Ac­cord­ing to Mark Val­lance, re­serves man­ager for the Berk­shire, Buck­ing­hamshire and Ox­ford­shire Wildlife Trust, one prob­lem is that road plan­ners only veer their pens away from Sites of Spe­cial Sci­en­tific In­ter­est (SSSIs) which are legally pro­tected; the rest of the coun­try­side is, in ef­fect, blank white space.

Val­lance walks through the un­spoilt mead­ows of the up­per River Ray, home to one of south­ern Eng­land’s last breed­ing pop­u­la­tions of curlew. “Many of these are bet­ter than any SSSIs but this area doesn’t have many of those des­ig­na­tions,” he says. Even so, the Wildlife Trust’s ad­vice that cor­ri­dor B was by far the most en­vi­ron­men­tally dam­ag­ing of the three po­ten­tial cor­ri­dors – af­fect­ing 20 na­ture re­serves, 51 SSSIs and 345 lo­cal wildlife sites – was ig­nored by High­ways Eng­land. Af­ter a pre­cise route is drawn up within cor­ri­dor B, it will go to a pub­lic con­sul­ta­tion next year.

“We’re go­ing to chal­lenge it ev­ery step of the way,” says Estelle Bai­ley, the Trust’s chief ex­ec­u­tive. “It’s very likely there will be a le­gal chal­lenge and we’re happy to see it go for­ward to ju­di­cial re­view if nec­es­sary.”

Cam­paign­ers are con­sid­er­ing a le­gal chal­lenge be­cause they say due process was not fol­lowed, with High­ways Eng­land fail­ing to un­der­take a Strate­gic En­vi­ron­men­tal As­sess­ment be­fore is­su­ing plans for cor­ri­dor B. Ac­cord­ing to High­ways Eng­land, an SEA is not nec­es­sary for this par­tic­u­lar project and HS2 didn’t con­duct one ei­ther.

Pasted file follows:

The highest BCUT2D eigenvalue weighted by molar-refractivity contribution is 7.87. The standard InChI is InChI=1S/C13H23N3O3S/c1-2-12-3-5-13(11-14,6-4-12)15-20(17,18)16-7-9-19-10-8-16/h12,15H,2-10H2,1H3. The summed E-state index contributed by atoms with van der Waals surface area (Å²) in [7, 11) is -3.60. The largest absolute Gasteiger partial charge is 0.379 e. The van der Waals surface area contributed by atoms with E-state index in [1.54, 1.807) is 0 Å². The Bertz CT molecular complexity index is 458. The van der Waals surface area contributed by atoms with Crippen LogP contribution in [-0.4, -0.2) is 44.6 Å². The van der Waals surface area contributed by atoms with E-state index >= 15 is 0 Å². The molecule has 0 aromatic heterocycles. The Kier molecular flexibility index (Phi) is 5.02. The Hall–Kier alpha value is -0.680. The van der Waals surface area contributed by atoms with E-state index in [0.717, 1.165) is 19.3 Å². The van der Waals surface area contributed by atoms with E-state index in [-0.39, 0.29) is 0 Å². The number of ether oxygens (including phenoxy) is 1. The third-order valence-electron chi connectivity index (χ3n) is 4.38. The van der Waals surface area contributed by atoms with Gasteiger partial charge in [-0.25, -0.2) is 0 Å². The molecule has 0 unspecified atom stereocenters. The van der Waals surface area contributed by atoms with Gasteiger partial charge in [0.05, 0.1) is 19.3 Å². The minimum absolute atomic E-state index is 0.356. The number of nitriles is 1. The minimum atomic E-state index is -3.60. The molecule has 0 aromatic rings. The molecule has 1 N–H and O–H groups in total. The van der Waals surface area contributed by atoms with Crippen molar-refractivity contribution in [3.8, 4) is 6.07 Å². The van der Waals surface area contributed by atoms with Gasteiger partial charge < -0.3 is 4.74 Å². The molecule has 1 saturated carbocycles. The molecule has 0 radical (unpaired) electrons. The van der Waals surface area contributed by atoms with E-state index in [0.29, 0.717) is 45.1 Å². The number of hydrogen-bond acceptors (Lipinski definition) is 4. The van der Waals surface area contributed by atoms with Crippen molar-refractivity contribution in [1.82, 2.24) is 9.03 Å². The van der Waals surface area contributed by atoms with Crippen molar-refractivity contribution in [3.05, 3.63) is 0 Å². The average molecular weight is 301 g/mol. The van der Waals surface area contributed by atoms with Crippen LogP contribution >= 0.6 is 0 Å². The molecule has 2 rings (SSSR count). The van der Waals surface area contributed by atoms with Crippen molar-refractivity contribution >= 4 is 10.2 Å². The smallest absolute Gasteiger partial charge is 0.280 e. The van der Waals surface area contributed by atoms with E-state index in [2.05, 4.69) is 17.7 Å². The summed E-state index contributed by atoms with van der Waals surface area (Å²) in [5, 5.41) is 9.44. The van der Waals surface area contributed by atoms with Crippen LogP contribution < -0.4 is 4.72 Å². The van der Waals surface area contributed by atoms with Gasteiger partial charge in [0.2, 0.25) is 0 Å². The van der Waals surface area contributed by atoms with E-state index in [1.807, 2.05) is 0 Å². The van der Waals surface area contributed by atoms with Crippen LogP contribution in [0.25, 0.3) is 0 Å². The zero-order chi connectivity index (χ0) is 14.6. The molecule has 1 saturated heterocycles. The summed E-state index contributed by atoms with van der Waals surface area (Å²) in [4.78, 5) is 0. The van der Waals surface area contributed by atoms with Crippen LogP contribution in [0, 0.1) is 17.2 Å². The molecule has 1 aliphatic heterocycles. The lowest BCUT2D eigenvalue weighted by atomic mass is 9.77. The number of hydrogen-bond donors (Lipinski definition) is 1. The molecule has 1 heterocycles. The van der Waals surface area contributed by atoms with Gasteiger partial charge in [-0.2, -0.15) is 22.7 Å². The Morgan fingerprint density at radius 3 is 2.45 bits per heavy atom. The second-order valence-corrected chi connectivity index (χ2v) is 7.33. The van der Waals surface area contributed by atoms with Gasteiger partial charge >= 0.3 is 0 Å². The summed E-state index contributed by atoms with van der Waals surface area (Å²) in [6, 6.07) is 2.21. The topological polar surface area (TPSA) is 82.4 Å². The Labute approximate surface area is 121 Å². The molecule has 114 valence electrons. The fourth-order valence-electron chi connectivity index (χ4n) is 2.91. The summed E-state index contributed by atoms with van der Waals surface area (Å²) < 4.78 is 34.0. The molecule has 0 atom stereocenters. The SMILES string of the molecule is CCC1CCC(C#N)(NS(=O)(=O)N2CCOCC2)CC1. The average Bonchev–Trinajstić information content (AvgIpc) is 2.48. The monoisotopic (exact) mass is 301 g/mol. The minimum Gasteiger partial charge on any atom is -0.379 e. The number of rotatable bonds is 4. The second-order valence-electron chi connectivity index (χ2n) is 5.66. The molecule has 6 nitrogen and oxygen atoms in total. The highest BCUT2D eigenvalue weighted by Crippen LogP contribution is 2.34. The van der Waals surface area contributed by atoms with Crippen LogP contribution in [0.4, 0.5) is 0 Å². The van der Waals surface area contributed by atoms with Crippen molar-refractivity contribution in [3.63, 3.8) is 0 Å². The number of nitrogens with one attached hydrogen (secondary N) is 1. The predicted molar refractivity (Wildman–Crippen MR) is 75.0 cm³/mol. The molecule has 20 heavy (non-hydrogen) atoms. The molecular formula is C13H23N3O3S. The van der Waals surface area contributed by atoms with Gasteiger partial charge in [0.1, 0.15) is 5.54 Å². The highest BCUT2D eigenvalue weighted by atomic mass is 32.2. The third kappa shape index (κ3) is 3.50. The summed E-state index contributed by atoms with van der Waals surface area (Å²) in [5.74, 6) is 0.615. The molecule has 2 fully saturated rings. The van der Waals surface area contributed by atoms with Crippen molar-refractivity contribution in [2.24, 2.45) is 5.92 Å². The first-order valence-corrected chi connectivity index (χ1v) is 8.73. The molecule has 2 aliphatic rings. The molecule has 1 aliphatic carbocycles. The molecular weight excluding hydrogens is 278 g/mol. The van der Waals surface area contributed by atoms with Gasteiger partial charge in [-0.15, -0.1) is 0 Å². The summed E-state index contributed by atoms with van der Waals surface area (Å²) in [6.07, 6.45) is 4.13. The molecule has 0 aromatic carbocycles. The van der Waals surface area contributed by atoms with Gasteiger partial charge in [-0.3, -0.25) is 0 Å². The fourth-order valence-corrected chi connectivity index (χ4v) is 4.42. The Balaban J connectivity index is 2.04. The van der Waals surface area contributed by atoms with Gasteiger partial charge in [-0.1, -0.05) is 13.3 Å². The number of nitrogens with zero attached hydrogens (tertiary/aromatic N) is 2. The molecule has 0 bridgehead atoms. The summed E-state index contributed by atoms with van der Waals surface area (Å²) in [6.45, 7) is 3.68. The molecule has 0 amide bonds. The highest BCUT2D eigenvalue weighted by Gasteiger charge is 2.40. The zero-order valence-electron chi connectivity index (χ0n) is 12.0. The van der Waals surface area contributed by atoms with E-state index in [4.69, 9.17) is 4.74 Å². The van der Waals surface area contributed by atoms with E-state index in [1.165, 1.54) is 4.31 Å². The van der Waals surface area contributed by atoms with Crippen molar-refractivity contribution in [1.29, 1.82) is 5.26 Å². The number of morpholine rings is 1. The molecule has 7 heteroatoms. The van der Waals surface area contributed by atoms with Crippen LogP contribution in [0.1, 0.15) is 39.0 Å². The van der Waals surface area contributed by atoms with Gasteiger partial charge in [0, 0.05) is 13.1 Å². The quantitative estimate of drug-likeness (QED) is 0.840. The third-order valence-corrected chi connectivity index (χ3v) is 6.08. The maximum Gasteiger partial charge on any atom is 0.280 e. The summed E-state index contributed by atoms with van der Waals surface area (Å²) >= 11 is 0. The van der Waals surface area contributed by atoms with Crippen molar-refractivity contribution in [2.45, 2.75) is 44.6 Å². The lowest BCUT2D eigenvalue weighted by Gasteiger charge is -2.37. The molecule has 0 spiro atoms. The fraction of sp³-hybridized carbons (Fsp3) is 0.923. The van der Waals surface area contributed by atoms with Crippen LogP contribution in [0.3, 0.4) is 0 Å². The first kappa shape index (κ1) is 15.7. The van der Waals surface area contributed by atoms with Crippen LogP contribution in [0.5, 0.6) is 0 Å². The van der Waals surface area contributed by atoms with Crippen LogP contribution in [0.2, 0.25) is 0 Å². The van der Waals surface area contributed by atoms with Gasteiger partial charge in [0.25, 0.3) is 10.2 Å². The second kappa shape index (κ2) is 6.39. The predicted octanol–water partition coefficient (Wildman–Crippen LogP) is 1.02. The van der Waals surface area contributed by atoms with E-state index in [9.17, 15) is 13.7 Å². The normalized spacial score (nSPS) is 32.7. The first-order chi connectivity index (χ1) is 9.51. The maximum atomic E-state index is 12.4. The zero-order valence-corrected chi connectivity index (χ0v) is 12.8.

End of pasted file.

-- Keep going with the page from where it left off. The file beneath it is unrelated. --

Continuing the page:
Chris Church of Ox­ford Friends of the Earth and a vet­eran of 1980s road cam­paigns, says: “We have to make this so po­lit­i­cally toxic that no one will pin their flag to it. We also need to demon­strate that there are vi­able al­ter­na­tives.”

Ac­cord­ing to Church, these in­clude the Var­sity rail link to re­store di­rect Ox­ford-Cam­bridge trains, and de­vel­op­ing brown­field sites and re­zon­ing un­der­used re­tail parks for hous­ing in Ox­ford to put af­ford­able homes where jobs are.

But An­neliese Dodds, MP for Ox­ford East, says Ox­ford’s “ex­treme” hous­ing cri­sis can­not be solved by

sim­ply build­ing higher or pro­vid­ing fam­ily homes over city park-an­dride car-parks.

“If this [ex­press­way] does de­liver af­ford­able homes that are in the right place, I can’t look my con­stituents in the eye and say I’m against it. But this project will be a dis­as­ter if all we get is ex­pen­sive ex­ec­u­tive homes. It has got to de­liver af­ford­able homes that are ac­ces­si­ble through pub­lic trans­port.”

Ian Hud­speth, leader of Ox­ford­shire county coun­cil, says the ex­press­way is not just about quicker jour­ney times to Cam­bridge but will al­le­vi­ate chronic con­ges­tion on the A34 near Ox­ford. While crit­ics say it makes a mock­ery of Ox­ford­shire’s com­mit­ment to re­duce car­bon emis- sions by 80% by 2050, Hud­speth says the road could fea­ture au­ton­o­mous elec­tric ve­hi­cles. He dis­misses claims that the Ox­ford­shire Growth Board is un­demo­cratic, say­ing: “The vot­ing mem­bers are all demo­crat­i­cally elected and there­fore ac­count­able for ev­ery­thing.

“The growth board don’t de­ter­mine the lo­cal [hous­ing] plans, they are drawn up by the city and district coun­cils based on hous­ing numbers re­quired for gov­ern­ment pol­icy. It’s good to have rep­re­sen­ta­tives of the clin­i­cal com­mis­sion­ing group, the En­vi­ron­ment Agency and the lo­cal en­ter­prise part­ner­ship.”

He adds: “We should all stand back and say, ‘What’s the big­gest strate­gic ben­e­fit to Ox­ford­shire?’”

Pho­to­graphs by Sarah Lee for the Ob­server, Getty

Mark Val­lance says his trust’s ad­vice was ig­nored. Be­low, the ‘dream­ing spires’ of the Ox­ford sky­line.

Newspapers in English

Newspapers from UK

© PressReader. All rights reserved.